The cell phone is clearly part of how people interact with the world. For many people, their social life depends on their cell phone. They connect with others through the phone. And for many people, their identities are tied up in their phones, the internet, and social media (see Are you addicted to your cell phone?). The phone has become part of who they are.

So I shouldn’t have been, but I was surprised by a conversation I recently had with a colleague and some students. As we were talking about when and how people use their phones, the students all displayed clear discomfort at the idea of letting someone use their phones. No. That was the basic response to the idea of letting someone use their phones. If it really had to happen, they would set everything up so this other person could make a phone call.

I can’t imagine they would let that person out of sight during the call, and certainly they would expect to get their phone immediately. It just felt too personal, too private, and too intimate to let someone use. Just a simple “No.” They would prefer to not even be asked and would avoid someone whose phone had died just so they wouldn’t be asked.

This generation posts widely about the private details of their lives. But they’re also a generation that doesn’t want anyone to touch their phone. Although these seem like contradictions, it may be part of the same issue. They want control over their selves. They decide what to post. Their phone is so important to the self, that it feels like an invasion for someone else to touch their phone.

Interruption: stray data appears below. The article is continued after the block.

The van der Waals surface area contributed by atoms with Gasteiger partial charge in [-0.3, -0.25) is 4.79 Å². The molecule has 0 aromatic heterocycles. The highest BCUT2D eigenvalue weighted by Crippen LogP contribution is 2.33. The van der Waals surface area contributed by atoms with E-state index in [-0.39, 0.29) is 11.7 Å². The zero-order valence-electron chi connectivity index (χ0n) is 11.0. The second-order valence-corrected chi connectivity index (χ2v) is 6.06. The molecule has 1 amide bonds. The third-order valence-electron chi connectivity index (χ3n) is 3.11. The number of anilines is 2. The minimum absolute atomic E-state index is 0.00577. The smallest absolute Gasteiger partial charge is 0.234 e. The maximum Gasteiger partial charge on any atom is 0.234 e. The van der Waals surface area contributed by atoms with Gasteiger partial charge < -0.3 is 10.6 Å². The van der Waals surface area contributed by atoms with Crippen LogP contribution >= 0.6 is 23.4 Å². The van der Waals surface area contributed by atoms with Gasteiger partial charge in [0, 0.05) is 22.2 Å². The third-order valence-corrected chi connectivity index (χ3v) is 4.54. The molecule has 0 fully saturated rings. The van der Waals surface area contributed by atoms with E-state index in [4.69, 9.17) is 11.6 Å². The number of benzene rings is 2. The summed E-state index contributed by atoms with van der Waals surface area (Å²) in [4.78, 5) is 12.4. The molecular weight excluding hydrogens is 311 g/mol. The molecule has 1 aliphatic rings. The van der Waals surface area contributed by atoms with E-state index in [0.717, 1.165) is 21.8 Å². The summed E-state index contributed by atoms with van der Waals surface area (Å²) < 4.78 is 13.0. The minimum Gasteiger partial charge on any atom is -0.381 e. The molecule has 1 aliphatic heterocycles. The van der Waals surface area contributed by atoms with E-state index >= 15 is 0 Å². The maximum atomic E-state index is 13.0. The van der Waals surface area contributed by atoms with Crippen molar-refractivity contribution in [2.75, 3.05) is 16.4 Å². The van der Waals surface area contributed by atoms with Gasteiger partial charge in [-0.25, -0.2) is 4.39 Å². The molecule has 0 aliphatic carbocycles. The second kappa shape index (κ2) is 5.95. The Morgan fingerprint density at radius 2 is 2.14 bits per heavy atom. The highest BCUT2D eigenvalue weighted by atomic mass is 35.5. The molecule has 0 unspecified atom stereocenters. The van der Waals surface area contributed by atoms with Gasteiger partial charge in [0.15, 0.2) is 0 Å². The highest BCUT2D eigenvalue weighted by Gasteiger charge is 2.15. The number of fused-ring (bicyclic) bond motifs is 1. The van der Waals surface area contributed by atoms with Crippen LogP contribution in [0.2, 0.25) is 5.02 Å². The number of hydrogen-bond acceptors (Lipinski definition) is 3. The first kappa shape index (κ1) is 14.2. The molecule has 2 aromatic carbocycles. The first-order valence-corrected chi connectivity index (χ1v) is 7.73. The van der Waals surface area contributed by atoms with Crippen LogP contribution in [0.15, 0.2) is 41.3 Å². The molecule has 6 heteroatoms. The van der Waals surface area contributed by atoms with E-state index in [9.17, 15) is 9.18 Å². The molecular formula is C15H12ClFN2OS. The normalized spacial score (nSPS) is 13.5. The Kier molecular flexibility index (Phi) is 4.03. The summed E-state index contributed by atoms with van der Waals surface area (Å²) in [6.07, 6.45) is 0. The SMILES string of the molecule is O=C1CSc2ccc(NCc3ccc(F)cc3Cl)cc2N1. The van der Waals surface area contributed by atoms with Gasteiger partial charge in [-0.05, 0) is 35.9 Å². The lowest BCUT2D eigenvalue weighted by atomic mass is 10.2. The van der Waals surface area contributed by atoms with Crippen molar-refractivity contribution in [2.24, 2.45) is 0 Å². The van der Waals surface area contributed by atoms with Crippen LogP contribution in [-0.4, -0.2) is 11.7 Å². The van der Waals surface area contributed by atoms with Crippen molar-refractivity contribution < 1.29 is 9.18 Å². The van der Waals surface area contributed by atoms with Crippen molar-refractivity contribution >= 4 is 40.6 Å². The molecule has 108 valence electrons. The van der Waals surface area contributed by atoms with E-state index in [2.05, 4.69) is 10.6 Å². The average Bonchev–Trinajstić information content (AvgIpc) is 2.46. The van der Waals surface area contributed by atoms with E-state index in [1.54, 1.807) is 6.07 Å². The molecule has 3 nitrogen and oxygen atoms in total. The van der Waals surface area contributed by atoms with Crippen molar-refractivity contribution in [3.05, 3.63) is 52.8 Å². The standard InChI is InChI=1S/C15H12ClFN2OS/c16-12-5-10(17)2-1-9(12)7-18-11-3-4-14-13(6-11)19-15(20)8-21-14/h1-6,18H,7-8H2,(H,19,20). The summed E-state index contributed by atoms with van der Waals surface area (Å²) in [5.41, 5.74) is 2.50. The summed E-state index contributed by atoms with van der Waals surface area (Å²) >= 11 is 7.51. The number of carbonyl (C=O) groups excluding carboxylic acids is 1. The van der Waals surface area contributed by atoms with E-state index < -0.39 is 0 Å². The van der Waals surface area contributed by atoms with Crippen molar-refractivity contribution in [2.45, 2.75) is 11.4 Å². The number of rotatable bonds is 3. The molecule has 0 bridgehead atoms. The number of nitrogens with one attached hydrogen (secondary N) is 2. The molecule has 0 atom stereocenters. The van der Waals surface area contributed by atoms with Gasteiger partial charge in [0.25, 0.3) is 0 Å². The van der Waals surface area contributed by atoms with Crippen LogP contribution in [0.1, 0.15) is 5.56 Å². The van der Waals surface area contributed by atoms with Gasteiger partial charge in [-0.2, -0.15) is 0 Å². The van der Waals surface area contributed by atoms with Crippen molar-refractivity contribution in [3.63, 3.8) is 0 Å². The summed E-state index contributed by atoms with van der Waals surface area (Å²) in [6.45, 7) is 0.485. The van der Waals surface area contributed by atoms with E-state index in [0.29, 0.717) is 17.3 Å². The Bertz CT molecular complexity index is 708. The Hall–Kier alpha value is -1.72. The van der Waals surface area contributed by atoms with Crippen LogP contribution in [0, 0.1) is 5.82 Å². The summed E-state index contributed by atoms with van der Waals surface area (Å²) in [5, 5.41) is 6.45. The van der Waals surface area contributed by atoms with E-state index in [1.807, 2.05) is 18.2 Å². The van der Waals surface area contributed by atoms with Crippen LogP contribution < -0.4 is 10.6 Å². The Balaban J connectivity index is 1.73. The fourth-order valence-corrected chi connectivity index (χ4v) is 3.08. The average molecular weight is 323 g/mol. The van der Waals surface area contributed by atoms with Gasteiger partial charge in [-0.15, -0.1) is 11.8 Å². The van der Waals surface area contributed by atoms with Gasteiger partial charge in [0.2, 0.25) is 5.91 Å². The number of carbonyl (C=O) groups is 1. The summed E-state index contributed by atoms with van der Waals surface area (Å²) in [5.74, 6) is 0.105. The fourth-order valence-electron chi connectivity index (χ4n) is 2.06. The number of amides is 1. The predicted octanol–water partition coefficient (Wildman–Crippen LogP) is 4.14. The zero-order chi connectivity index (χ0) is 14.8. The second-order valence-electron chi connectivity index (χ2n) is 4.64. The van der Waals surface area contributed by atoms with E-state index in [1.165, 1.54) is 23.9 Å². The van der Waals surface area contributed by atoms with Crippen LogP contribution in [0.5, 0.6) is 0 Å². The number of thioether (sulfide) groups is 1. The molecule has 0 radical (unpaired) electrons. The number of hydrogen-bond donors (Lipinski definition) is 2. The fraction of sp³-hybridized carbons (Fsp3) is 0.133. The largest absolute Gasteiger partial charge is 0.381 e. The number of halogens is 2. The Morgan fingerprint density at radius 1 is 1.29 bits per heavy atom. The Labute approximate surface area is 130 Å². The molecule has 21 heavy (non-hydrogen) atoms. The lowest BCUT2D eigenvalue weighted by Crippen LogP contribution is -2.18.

In some ways, we never outgrow our childhood sense of possessiveness. This is my toy and you can’t touch it. The question is what toys result in such a tight sense of ownership, of importance to the self. I’m unlikely to loan my car to someone. You might feel uncomfortable having stay in your house and sleep in your bed when you’re out of town. Where do you draw your line of what is a critical part of your self? For the millennials, the self includes their cell phones.

Clearly the phone is more than a toy. So much of their lives are stored and embedded in their phones. Their phones hold their pictures, their friends, their passwords, their entire lives. Loaning the phone is far too personal and intimate to contemplate. So if your phone dies and you need to borrow someone else’s, you might not want to ask a millennial. You would make them cringe to imagine letting you touch their phones.

Re: How Private Are You With Your Cell Phone? by Habayomie(m): 12:18pm On Mar 21
see this

Re: How Private Are You With Your Cell Phone? by Bestchild: 4:27pm On Mar 27
I'm private but not extremely private.. at least everyone around me knows my password
Re: How Private Are You With Your Cell Phone? by Ejadike(m): 7:31pm On Mar 29
I can be private o especially if you don roo hold the phone pass when then de take hold person phone.
Re: How Private Are You With Your Cell Phone? by Chapelbeatz(m): 8:32pm On Mar 29
Bestchild:
I'm private but not extremely private.. at least everyone around me knows my password

I like you.